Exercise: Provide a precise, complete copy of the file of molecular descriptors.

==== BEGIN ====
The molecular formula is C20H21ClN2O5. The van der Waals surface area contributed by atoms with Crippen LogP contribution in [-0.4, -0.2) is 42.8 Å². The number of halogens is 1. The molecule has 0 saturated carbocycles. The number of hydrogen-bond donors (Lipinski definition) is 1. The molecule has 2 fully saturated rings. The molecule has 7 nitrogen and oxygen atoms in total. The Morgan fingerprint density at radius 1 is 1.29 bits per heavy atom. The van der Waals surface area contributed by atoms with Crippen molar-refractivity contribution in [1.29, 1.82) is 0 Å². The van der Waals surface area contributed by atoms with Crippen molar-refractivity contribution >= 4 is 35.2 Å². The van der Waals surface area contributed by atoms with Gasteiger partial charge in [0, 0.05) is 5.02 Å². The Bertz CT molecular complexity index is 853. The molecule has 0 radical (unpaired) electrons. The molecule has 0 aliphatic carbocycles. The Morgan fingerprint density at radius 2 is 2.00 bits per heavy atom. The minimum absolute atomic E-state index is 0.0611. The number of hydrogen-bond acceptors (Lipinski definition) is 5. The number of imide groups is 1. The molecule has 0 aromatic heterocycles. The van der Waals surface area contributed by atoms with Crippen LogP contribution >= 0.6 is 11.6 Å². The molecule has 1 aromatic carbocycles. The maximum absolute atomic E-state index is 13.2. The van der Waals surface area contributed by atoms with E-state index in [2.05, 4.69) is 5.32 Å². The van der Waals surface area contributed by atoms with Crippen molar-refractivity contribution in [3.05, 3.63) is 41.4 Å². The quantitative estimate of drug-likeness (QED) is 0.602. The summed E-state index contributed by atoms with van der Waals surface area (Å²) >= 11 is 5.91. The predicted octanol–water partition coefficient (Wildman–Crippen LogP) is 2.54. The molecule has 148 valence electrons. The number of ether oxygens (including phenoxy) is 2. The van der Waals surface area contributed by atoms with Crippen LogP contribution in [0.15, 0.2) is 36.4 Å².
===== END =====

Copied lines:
The molecular formula is C20H21ClN2O5. The van der Waals surface area contributed by atoms with Crippen LogP contribution in [-0.4, -0.2) is 42.8 Å². The number of halogens is 1. The molecule has 0 saturated carbocycles. The number of hydrogen-bond donors (Lipinski definition) is 1. The molecule has 2 fully saturated rings. The molecule has 7 nitrogen and oxygen atoms in total. The Morgan fingerprint density at radius 1 is 1.29 bits per heavy atom. The van der Waals surface area contributed by atoms with Crippen molar-refractivity contribution in [1.29, 1.82) is 0 Å². The van der Waals surface area contributed by atoms with Crippen molar-refractivity contribution >= 4 is 35.2 Å². The van der Waals surface area contributed by atoms with Gasteiger partial charge in [0, 0.05) is 5.02 Å². The Bertz CT molecular complexity index is 853. The molecule has 0 radical (unpaired) electrons. The molecule has 0 aliphatic carbocycles. The Morgan fingerprint density at radius 2 is 2.00 bits per heavy atom. The minimum absolute atomic E-state index is 0.0611. The number of hydrogen-bond acceptors (Lipinski definition) is 5. The number of imide groups is 1. The molecule has 0 aromatic heterocycles. The van der Waals surface area contributed by atoms with Crippen LogP contribution >= 0.6 is 11.6 Å². The molecule has 1 aromatic carbocycles. The maximum absolute atomic E-state index is 13.2. The van der Waals surface area contributed by atoms with E-state index in [2.05, 4.69) is 5.32 Å². The van der Waals surface area contributed by atoms with Crippen molar-refractivity contribution in [3.05, 3.63) is 41.4 Å². The quantitative estimate of drug-likeness (QED) is 0.602. The summed E-state index contributed by atoms with van der Waals surface area (Å²) >= 11 is 5.91. The predicted octanol–water partition coefficient (Wildman–Crippen LogP) is 2.54. The molecule has 148 valence electrons. The number of ether oxygens (including phenoxy) is 2. The van der Waals surface area contributed by atoms with Crippen LogP contribution in [0.15, 0.2) is 36.4 Å².